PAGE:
For each year during the 5-year project, we anticipate evaluating the quality of approximately 7,000 breeding samples of various sizes. Typically, samples are received beginning in late September through December with the last analyses, evaluations, and statistical analyses completed by early August of the following calendar year. Based on prior experience, we anticipate that collaborating breeding programs will release 2-4 new cultivars per year. Key milestones during each crop year are the PNW Wheat Quality Council collaborative sample review in late January, WSU Variety Release Committee review in early February, and commencement of spring planting in late February.

• Objective 2: Understand and genetically manipulate wheat kernel texture (hardness), including the role of puroindolines, puroindoline-like proteins, and pentosans (arabinoxylans).

Year 1. Obtain germ plasm and begin analysis of "world" wheats, Aegilops tauschii accessions, and CIMMYT synthetic hexaploids. Begin greenhouse plant culture, and vernalization; begin SKCS hardness analysis; begin DNA isolation and puroindoline and GSP-1 gene sequencing; continue with back-crossing of near-isogenic lines. Identify ESTs and physical location of arabinoxylan genes; obtain the appropriate deletion stocks, parents, and other genetic stocks; begin propagation in greenhouse.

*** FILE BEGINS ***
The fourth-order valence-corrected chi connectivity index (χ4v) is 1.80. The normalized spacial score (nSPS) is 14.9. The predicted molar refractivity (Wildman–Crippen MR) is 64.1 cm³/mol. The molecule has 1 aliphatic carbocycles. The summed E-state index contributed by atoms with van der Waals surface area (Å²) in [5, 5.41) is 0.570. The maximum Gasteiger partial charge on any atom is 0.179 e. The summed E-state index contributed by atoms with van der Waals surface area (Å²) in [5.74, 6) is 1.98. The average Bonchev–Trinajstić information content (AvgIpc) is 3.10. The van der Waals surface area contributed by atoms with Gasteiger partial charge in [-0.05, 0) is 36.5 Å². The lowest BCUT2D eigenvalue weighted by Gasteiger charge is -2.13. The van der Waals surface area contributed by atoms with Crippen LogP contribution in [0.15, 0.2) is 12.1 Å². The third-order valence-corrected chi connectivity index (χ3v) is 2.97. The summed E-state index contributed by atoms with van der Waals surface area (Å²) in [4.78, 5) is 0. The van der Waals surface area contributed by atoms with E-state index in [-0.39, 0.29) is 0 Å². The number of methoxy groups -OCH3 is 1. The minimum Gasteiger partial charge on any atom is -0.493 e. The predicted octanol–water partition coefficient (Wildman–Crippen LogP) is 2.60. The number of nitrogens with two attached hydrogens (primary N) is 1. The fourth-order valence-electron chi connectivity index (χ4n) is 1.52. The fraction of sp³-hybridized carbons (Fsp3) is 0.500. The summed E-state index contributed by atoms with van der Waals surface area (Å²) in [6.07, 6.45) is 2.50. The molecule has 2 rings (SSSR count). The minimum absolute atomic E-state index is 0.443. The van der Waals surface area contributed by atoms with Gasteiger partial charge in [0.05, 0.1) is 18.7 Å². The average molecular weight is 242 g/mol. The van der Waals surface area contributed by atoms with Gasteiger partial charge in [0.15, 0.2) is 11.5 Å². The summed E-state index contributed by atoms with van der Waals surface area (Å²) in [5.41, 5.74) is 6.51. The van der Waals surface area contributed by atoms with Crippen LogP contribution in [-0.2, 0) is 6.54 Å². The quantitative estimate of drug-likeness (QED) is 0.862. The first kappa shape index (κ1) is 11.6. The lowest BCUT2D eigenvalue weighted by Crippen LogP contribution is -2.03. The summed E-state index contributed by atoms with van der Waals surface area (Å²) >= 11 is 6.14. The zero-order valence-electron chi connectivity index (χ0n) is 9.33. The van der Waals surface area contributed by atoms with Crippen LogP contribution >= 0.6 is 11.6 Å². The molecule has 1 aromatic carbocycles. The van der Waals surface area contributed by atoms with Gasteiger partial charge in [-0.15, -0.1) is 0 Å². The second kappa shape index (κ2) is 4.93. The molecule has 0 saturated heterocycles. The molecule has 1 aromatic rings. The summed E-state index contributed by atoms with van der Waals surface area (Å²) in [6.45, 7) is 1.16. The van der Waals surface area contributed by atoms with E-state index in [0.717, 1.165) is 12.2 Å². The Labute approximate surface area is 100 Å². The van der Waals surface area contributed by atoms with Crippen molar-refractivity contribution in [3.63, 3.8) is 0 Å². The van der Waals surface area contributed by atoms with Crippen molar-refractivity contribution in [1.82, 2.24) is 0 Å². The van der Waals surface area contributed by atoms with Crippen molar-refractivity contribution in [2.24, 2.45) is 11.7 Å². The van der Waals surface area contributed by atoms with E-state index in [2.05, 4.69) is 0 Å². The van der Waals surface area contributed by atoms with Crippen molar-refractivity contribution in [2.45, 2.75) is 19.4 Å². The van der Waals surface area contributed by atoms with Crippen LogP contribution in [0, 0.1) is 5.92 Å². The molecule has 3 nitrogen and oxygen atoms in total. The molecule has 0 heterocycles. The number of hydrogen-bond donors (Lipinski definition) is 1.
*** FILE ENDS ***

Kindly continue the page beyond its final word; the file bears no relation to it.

Year 2. Continue obtaining puroindoline and GSP-1 gene sequences, make preliminary assessments of results; perform 2nd or 3rd round of greenhouse plant culture; propagate mixed-hardness cultivars, propagate and attempt to cross synthetic accessions with unique sequences and/or kernel phenotypes; continue with back-crossing of near-isogenic lines. As timing permits, plant spring and winter wheat lines for arabinoxylan studies in the field. Obtain arabinoxylan gene sequences.

Year 3. Continue obtaining puroindoline and GSP-1 gene sequences, make preliminary analyses of data and draft manuscripts describing results; perform 4th to 6th round of greenhouse plant culture if needed; propagate mixed-hardness or problematic cultivars, continue to propagate and cross synthetic accessions with unique sequences and/or kernel phenotypes; continue with back-crossing of near-isogenic lines. Grow any F1 progeny resulting from synthetic hexaploid crosses. As timing permits, plant spring and winter wheat lines for arabinoxylan studies in the field. If identified as useful, plant mapping population(s) in the field. Complete arabinoxylan gene sequences.

Year 4. Analyze kernel texture data and puroindoline and GSP-1 gene sequence data, prepare manuscripts. Continue with back-crossing of near-isogenic lines. Grow any F1 or subsequent progeny resulting from synthetic hexaploid crosses. Depending on timing, may still be growing spring or winter wheat lines for arabinoxylan studies in the field.

Year 5. Continue with back-crossing of near-isogenic lines. Conduct kernel texture, milling, flour quality and baking tests on "arabinoxylan" lines; analyze data with gene sequences, prepare manuscripts. Continue propagating any crosses derived from synthetic hexaploids, begin evaluating F3 kernels from individual F2 plants.